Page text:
The sunk-cost fallacy keeps people for too long in poor jobs, unhappy marriages, and unpromising research projects. I have often observed young scientists struggling to salvage a doomed project when they would be better advised to drop it and start a new one. Fortunately, research suggests that at least in some contexts the fallacy can be overcome. The sunk-cost fallacy is identified and taught as a mistake in both economics and business courses, apparently to good effect: there is evidence that graduate students in these fields are more willing than others to walk away from a failing project.

Regret

Regret is an emotion, and it is also a punishment that we administer to ourselves. The fear of regret is a factor in many of the decisions that people make (“Don’t do this, you will regret it” is a common warning), and the actual experience of regret is familiar. The emotional state has been well described by two Dutch psychologists, who noted that regret is “accompanied by feelings that one should have known better, by a B Th5=”4ncesinking feeling, by thoughts about the mistake one has made and the opportunities lost, by a tendency to kick oneself and to correct one’s mistake, and by wanting to undo the event and to get a second chance.” Intense regret is what you experience when you can most easily imagine yourself doing something other than what you did.

Regret is one of the counterfactual emotions that are triggered by the availability of alternatives to reality. After every plane crash there are special stories about passengers who “should not” have been on the plane—they got a seat at the last moment, they were transferred from another airline, they were supposed to fly a day earlier but had had to postpone. The common feature of these poignant stories is that they involve unusual events—and unusual events are easier than normal events to undo in imagination. Associative memory contains a representation of the normal world and its rules. An abnormal event attracts attention, and it also activates the idea of the event that would have been normal under the same circumstances.

To appreciate the link of regret to normality, consider the following scenario:

Mr. Brown almost never picks up hitchhikers. Yesterday he gave a man a ride and was robbed.

Mr. Smith frequently picks up hitchhikers. Yesterday he gave a man a ride and was robbed.

Who of the two will experience greater regret over the episode?

The results are not surprising: 88% of respondents said Mr. Brown, 12% said Mr. Smith.

Regret is not the same as blame. Other participants were asked this question about the same incident:

Who will be criticized most severely by others?

The results: Mr. Brown 23%, Mr. Smith 77%.

Regret and blame are both evoked by a comparison to a norm, but the relevant norms are different. The emotions experienced by Mr. Brown and Mr. Smith are dominated by what they usually do about hitchhikers. Taking a hitchhiker is an abnormal event for Mr. Brown, and most people therefore expect him to experience more intense regret. A judgmental observer, however, will compare both men to conventional norms of reasonable behavior and is likely to blame Mr. Smith for habitually taking unreasonable risks. We are tempted to say that Mr. Smith deserved his fate and that Mr. Brown was unlucky. But Mr. Brown is the one who is more likely to be kicking himself, because he acted out of character in this one instance.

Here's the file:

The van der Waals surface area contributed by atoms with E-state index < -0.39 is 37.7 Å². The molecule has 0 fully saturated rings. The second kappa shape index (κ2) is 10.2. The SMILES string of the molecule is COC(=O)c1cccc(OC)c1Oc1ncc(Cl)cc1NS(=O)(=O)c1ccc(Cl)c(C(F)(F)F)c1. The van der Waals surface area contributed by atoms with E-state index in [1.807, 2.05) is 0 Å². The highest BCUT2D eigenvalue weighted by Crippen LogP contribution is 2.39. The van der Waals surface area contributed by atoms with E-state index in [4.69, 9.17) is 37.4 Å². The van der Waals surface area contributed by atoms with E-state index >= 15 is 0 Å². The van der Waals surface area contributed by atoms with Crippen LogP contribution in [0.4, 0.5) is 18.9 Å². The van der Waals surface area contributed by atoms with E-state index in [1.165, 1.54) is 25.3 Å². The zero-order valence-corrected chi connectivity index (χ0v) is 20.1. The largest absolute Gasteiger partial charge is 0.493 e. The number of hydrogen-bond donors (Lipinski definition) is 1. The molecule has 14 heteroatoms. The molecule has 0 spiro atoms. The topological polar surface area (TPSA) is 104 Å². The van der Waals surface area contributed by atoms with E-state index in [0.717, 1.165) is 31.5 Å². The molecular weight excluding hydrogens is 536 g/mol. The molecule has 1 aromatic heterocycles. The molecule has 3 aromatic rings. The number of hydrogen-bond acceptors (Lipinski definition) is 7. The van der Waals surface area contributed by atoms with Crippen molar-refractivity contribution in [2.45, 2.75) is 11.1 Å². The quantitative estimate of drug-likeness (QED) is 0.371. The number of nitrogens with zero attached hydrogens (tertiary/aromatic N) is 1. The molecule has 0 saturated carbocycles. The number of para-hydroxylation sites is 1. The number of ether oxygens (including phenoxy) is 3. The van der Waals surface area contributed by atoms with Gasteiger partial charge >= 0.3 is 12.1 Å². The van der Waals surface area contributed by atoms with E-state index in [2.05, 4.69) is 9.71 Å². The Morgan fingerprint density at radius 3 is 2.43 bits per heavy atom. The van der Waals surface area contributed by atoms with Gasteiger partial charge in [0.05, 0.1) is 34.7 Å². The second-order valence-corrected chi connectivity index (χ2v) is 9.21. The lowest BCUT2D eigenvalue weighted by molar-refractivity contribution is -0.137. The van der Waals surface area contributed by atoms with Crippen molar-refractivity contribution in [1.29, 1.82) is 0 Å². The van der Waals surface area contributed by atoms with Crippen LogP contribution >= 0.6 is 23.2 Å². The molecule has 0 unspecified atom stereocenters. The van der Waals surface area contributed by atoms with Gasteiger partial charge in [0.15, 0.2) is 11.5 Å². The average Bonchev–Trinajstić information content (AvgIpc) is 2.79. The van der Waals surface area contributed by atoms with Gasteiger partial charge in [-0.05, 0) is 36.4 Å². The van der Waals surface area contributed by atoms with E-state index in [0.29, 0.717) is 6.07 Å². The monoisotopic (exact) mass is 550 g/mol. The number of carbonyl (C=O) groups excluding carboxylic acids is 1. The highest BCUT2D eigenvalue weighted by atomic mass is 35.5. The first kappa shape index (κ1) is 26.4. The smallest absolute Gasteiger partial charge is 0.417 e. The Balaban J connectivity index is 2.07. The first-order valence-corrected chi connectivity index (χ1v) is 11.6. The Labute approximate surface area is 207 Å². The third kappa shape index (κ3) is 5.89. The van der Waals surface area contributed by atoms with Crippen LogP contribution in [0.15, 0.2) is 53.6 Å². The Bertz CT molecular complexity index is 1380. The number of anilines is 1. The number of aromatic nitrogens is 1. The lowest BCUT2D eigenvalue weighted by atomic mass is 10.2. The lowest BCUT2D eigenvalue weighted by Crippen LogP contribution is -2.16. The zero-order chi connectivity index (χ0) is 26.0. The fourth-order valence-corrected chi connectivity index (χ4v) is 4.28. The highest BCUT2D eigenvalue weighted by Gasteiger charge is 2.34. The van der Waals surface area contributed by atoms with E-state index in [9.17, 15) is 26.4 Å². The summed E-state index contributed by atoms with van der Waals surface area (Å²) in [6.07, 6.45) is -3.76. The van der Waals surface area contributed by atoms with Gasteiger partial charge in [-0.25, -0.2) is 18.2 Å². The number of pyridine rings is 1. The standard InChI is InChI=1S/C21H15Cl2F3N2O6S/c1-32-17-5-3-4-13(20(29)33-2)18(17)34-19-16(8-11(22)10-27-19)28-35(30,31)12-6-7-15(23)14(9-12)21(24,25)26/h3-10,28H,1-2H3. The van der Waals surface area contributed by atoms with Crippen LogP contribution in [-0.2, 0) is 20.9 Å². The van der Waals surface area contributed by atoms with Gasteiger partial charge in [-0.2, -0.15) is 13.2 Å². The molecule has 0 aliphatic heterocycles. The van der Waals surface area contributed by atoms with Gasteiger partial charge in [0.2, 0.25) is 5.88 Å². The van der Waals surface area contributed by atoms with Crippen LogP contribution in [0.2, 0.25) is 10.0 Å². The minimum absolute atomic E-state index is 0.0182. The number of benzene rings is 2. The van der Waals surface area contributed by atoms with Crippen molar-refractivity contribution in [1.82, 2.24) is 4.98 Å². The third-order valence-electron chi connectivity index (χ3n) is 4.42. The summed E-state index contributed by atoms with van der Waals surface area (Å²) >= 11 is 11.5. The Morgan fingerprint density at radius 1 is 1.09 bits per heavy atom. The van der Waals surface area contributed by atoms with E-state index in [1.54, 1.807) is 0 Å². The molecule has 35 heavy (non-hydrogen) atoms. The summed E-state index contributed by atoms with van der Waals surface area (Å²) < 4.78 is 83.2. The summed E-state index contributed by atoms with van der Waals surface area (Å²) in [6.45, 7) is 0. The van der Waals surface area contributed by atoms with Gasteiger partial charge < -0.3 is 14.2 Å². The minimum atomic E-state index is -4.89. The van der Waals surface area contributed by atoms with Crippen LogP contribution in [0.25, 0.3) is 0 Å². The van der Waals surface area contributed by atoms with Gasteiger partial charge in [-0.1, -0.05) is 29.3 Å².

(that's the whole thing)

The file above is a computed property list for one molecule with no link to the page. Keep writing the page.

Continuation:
Decision makers know that they are prone to regret, and the anticipation of that painful emotion plays a part in many decisions. Intuitions about regret are remarkably uniform and compelling, as the next example illustrates.

Paul owns shares in company A. During the past year he considered switching to stock in company B, but he decided against it. He now learns that he would have been better off by $1,200 if he had switched to the stock of company B.

George owned shares in company B. During the past year he sw B Th5 ne

Who feels greater regret?

The results are clear-cut: 8% of respondents say Paul, 92% say George.

This is curious, because the situations of the two investors are objectively identical. They both now own stock A and both would have been better off by the same amount if they owned stock B. The only difference is that George got to where he is by acting, whereas Paul got to the same place by failing to act. This short example illustrates a broad story: people expect to have stronger emotional reactions (including regret) to an outcome that is produced by action than to the same outcome when it is produced by inaction. This has been verified in the context of gambling: people expect to be happier if they gamble and win than if they refrain from gambling and get the same amount. The asymmetry is at least as strong for losses, and it applies to blame as well as to regret. The key is not the difference between commission and omission but the distinction between default options and actions that deviate from the default. When you deviate from the default, you can easily imagine the norm—and if the default is associated with bad consequences, the discrepancy between the two can be the source of painful emotions. The default option when you own a stock is not to sell it, but the default option when you meet your colleague in the morning is to greet him. Selling a stock and failing to greet your coworker are both departures from the default option and natural candidates for regret or blame.